WASHINGTON — In the scant hours between his trip to Monticello and a state dinner for French President Francois Hollande, US President Barack Obama took time Tuesday to weigh in on Anti-Defamation League National Director Abraham H. Foxman’s announcement that he will retire in July 2015.
Obama, whose administration has worked closely with Foxman and the ADL, issued an official statement on the retirement, even though the dynamic Jewish leader will remain in his current position for another 17 months.
“For decades, Abe Foxman has been a tireless voice against anti-Semitism and prejudice in all of its forms, always calling us to reject hatred and embrace our common humanity,” Obama wrote in his statement Tuesday. “Michelle and I wish him well as he prepares to leave the leadership of the Anti-Defamation League – an organization that he built, and led with such passion and persistence.”
Obama added that “Abe is irreplaceable, but the causes that he has dedicated his life to will continue to inspire people in the United States, Israel, and around the world.”
Although Foxman and Obama had occasionally sparred — most recently over the president’s policies on Iran — the ADL and its leader have worked closely with the White House since Obama’s 2008 election.
The president’s statement came a day after Foxman announced he will step down from his position on July 20, 2015.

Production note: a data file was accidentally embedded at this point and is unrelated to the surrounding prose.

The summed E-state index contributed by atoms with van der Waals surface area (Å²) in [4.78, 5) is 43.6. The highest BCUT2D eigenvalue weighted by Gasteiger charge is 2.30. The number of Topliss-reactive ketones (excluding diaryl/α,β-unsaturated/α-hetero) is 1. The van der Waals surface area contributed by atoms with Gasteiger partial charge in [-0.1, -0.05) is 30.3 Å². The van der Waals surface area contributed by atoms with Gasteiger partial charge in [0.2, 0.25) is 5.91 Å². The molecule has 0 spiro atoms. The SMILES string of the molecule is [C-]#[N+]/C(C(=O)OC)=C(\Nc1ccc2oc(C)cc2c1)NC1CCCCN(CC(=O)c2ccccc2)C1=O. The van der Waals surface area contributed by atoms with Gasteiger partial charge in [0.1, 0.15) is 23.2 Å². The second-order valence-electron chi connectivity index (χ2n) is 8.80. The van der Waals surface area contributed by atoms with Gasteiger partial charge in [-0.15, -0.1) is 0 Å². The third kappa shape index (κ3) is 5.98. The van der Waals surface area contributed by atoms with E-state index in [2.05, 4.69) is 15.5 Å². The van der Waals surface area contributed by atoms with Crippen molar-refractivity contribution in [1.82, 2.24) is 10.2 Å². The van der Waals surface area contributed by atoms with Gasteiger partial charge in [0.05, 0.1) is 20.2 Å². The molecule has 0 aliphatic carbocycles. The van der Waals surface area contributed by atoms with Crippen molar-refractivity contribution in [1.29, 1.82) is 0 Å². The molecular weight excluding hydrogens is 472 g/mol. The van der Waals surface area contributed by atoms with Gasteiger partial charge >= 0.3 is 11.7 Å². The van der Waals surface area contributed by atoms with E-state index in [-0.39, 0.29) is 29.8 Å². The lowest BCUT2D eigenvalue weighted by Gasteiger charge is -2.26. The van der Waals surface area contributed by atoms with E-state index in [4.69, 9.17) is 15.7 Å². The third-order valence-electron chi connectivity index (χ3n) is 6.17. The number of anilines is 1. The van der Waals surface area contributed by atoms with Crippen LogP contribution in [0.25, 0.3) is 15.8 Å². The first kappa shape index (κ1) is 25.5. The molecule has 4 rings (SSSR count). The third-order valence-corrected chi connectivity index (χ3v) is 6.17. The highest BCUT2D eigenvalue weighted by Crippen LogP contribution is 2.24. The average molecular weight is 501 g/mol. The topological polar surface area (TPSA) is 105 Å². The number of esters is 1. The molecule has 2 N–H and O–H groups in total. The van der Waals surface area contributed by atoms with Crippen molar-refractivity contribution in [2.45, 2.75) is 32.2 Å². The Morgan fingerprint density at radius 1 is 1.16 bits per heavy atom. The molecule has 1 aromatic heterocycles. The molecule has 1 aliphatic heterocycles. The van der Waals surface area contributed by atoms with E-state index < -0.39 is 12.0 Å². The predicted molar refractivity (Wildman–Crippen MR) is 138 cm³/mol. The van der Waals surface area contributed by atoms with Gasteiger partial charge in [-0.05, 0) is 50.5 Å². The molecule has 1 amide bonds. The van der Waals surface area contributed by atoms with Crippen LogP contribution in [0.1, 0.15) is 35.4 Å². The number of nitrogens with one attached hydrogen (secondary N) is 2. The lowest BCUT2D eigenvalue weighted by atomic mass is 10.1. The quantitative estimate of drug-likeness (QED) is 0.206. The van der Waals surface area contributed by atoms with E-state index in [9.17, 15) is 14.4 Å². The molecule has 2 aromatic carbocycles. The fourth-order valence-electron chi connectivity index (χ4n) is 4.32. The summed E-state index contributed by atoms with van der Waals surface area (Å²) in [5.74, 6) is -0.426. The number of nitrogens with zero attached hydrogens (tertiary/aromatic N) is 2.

“For almost five decades, ADL offered me the perfect vehicle to live a life of purpose both in standing up on behalf of the Jewish people to ensure that what happened during World War II would never happen again and in fighting bigotry and all forms of oppression,” he said Monday.
“My years at ADL, particularly the 27 spent as National Director, could not have been more rewarding. ADL continued its growth as a highly respected and influential organization both here in the United States and across the globe. We have never lost sight of the fact that we are an organization whose first priority is to fight anti-Semitism and protect the Jewish people. I’m proud of all that we have accomplished.”
Foxman is a child survivor of the Holocaust who later immigrated to the US with his parents. In 1965, he began working with the ADL, which had been established 52 years earlier.
Under Foxman, the ADL came to the aid of other American groups targeted by racists. In the nineties, as the impact of Islamist terror was growing globally, the ADL condemned the scapegoating of and discrimination against Arabs and Muslims while simultaneously lobbying for tougher federal antiterrorism legislation.
In the 27 years for which he has led the organization, Foxman has become nearly synonymous with the ADL. But as of July 2015, he will take the title of director emeritus, and will serve on both the ADL National Commission and the ADL National Executive Committee, as well as serving in a part-time consultancy.